April 24, 2011
BELLINGHAM – It’s tough for a technology company when it’s ahead of a trend, but patience appears to be paying off for Accelitec.
The 10-year-old Bellingham company is in the business of helping grocery stores increase sales through strong customer loyalty programs. The company has been creating software programs to help stores create bonds with customers through mobile devices, including smartphones.
When they walk into a store, shoppers may soon tap into their smartphones to find special coupons or sales of a product they regularly purchase, or check in-store credits in their digital “wallets.” Stores can also send information about product recalls, crediting the digital accounts for the products that need to be returned or thrown away.
It’s a slight change in direction for Accelitec, which five years ago was focused on physical products, such as a wireless payment chip. Accelitec CEO Tom Bartz said the market was still evolving during that period, making the company ahead of its time demand-wise. So the company kept working at it, waiting to see what the industry would end up using.
“It turns out it was the software (the industry) really wanted,” said Bartz, noting the development of the smartphone was a key factor. “We were able to stay in the game by being patient, and now we’re in a parallel position with the market.”
The company’s potential client base is independent grocery stores, particularly ones that want to compete with the biggest chains but can’t put this kind of system together in-house. Bartz said they are finalizing deals with several companies. It currently has its software program in dozens of stores; in the coming months Bartz expects Accelitec to be in hundreds of grocery stores.
With that target market of independent grocery chains in mind, the company has been adding industry experts to an advisory board. Recent additions include former Haggen Inc. president and CEO Dale Henley and Al Marasca, retired president and chief operating officer of Ralph’s grocery company of Southern California.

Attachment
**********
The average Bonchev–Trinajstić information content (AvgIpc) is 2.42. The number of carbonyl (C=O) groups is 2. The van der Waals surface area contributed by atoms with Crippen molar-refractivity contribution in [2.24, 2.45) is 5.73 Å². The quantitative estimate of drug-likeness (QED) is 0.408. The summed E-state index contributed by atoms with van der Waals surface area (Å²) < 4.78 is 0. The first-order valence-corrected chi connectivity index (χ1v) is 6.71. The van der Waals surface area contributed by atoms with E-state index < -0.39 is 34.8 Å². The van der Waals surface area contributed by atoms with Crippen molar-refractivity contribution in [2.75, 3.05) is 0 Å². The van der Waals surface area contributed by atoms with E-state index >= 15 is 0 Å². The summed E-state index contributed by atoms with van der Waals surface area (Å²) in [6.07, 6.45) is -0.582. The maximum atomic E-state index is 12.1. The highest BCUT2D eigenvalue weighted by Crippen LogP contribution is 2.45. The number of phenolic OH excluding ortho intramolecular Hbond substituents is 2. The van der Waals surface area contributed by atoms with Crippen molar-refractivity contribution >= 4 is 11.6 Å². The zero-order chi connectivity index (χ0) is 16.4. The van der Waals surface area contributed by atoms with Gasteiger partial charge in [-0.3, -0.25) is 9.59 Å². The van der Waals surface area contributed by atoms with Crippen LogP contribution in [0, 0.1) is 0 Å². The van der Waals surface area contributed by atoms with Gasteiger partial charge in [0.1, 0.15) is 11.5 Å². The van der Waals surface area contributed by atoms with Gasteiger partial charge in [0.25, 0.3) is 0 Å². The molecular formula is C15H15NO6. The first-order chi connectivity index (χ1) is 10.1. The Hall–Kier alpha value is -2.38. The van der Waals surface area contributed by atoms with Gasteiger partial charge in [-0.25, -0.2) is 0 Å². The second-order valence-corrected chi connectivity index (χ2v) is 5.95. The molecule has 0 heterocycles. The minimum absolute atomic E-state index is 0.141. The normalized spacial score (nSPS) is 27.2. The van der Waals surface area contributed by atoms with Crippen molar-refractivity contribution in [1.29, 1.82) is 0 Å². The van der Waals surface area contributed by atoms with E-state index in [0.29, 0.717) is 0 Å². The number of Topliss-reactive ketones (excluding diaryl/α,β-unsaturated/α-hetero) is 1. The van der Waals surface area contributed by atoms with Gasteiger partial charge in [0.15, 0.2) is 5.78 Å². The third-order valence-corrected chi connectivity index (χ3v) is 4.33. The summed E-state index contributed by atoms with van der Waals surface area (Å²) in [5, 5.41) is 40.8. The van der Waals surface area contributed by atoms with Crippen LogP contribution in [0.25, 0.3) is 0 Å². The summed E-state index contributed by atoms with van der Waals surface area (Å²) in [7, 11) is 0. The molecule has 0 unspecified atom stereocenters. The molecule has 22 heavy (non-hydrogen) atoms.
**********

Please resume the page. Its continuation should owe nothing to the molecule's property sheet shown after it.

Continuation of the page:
Henley had seen the Accelitec product in action while at Haggen, and after retiring from the Bellingham grocery store chain in 2009 told the firm he was interested in becoming involved in an advisory role.
“I’m pretty excited about the product and the company. The software this company offers gives regional (grocery store) chains a chance to compete with large, international companies,” Henley said. “It gives the grocer an opportunity to get to know customers like the old neighborhood store.”
As contracts are being finalized, Accelitec is preparing to ramp up. The company currently has 17 employees, and Bartz expects the company will add 10 high-tech positions in the next eight months, then steadily increase from there.
RISE OF THE SMARTPHONE
Others not affiliated with Accelitec also see the use of mobile devices like smartphones as becoming a dominate item in people’s lives.
Mark Lee, a partner with Big Fresh Media in Bellingham, said he’s seen studies that indicate in four years more people will be accessing the Internet through their phones or mobile devices than desktop computers. He also expects smartphones to be more commonly used for things such as paying for products.
“It (the smartphone) is going to become a wallet for a lot of people,” said Lee, whose company has been busy creating apps (or applications) for the smartphones. Most recently Big Fresh created an app for North Coast Credit Union.
According to the Washington State Employment Security Department, the information sector, which includes most of the high-tech jobs, employed more than 1,528 people in Whatcom County in the third quarter of 2010, down from the peak average in 2005 of 1,742 people employed in the sector.
The average annual salary for those information sector positions was $43,908 in Whatcom County in the third quarter, higher than the overall average annual salary of $36,868 locally for that same period, according to the U.S. Department of Labor.
Lee said it’s an exciting time to be involved in programming, particularly for mobile devices. Since it is so new, the demand for workers with app design skills is very strong. It’s also an industry that’s still evolving.
“It is happening very quickly. There are things that will be developed that we haven’t even thought of yet,” said Lee.